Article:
juushika: A black and white photo of an ink pen. (Writing)
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Please help me, I am forever so behind on these, & what I do not record I will forget forever.


Time of Eve, anime, 2010
This has an ideal runtime and microformat. The individual vignettes aren't particularly in-depth exploration of speculative concepts/worldbuilding/the laws of robotics; they're equally fueled by pathos and the human condition, so the short episode length gives room to develop those things without allowing them to grow maudlin—a good emotional balance. The effect is cumulative—not especially cleverly so, it's pretty straightforward "interwoven ensemble with overarching character growth," but it's satisfying. I wish this pushed its speculative/robotics elements further, but, frankly, I'm satisfied with the whole thing, it's engaging and evocative and sweet and I sure do like androids.

A Series of Unfortunate Events, season 1, 2017
I'm surprised to find I enjoyed this more than the book series—and I didn't love the books, but didn't expect them to improve upon adaptation. The weakness of the books is how much depends on the meta-narrative and how little of that there actually is; rewriting it with a better idea of what that narrative will be, and with more outside PoVs, makes it more substantial and creates a better overarching flow. The humor is great, the set design is great, it feels faithful without merely reiterating, a condensed "best of" the atmosphere and themes; a sincere and pleasant surprise. I'm only sad that the second season isn't out yet, because the Quagmire Triplets were always my favorites.

The Great British Bake Off, series 6, 2015
They finally got rid of the awful, belabored pause before weekly reveals! That was the only thing I ever hated about this series, and I'm glad to see it go. This is a weird season: weekly performances are irregular and inconsistent and vaguely underwhelming; the finale is superb. It makes me feel validated in my doubts re: whether the challenges and judging metrics actually reflect the contestants's skills, but whatever: it has solid payoff and this is as charming and pure as ever. What a delightful show.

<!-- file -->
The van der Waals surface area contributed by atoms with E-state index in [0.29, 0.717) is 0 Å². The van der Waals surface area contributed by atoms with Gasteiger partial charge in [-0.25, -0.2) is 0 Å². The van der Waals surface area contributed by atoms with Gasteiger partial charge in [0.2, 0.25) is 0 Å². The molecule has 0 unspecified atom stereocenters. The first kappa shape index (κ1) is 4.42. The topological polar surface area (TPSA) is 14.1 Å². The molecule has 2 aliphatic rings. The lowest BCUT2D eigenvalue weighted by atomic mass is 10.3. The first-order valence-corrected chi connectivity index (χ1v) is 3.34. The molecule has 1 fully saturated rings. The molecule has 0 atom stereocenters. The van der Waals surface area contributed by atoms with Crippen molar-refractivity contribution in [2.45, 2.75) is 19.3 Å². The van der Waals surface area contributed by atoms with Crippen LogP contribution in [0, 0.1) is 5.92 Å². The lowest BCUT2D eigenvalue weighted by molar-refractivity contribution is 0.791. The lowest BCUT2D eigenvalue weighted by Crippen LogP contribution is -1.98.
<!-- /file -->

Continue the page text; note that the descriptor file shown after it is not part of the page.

Arrival, film, 2016, dir. Denis Villeneuve
50% "gosh, the alien/language concept design is good"; 50% "I really just want to read the short story" (so I immediately put the collection on hold). Short fiction adapts so well to film length that it makes me wonder why we insist on adapting novels: the pacing is just right, the speculative and plot elements are just deep enough to thoroughly explore, there's no feeling of being rushed or abridged or shallow. What makes this worthwhile as a film is some of the imagery, alien design (the language really is fantastic), and viewer preconceptions re: flashbacks as narrative device; it's awfully white and straight and boring as a romance, though—underwhelming characters with no particular chemistry, although I like Amy Adams's pale restraint. If I sound critical, I'm not; I thought this was a satisfying as a 2-hour experience.

Interstellar, film, 2014, dir. Christopher Nolan
I have a lot of feelings, and most of them are terror: wormholes! black holes! water planet! time as a dimension! space, just as a thing in general!—I find all this terrifying, in a fascinated by authentically panicky way. The imagery and plot does a solid job of making these concepts comprehensible and still vast (save perhaps for the fourth+ dimension—the imagery there almost works, but it's so emotionally-laden and interpersonal as to, ironically, make it feel localized, small). But Blight-as-worldbuilding is shallow, and a lot of the human element is oppressive and obvious, which deadens things; I wish more of it were on the scale of Dr. Brand's love or the effects of relativity: private motivations for the characters, sincere and intense but with limited effect on the setting or plot. But as a speculative narrative, one within the realm of the plausible but intentionally alien, distant, and awe-inspiring, this is effectively the space version of the disaster porn in a disaster flick—space porn, is that a thing? It's captivating in a nightmareish way, which, I suppose, is exactly what I wanted.

Legend, complete series, 1995
One of Devon's childhood shows, which he got as a birthday present, so we watched it together. It's honestly not as awful as I expected. The frontier setting is less idealized or racist than it could be, but still has a great atmosphere; the character dynamics are hammy but sincerely endearing; the mystery plots are episodic but decently written. Not a new favorite, shows its age, and the mix of tone and science fantasy Western makes it understandably niche, but it exceeded expectations.
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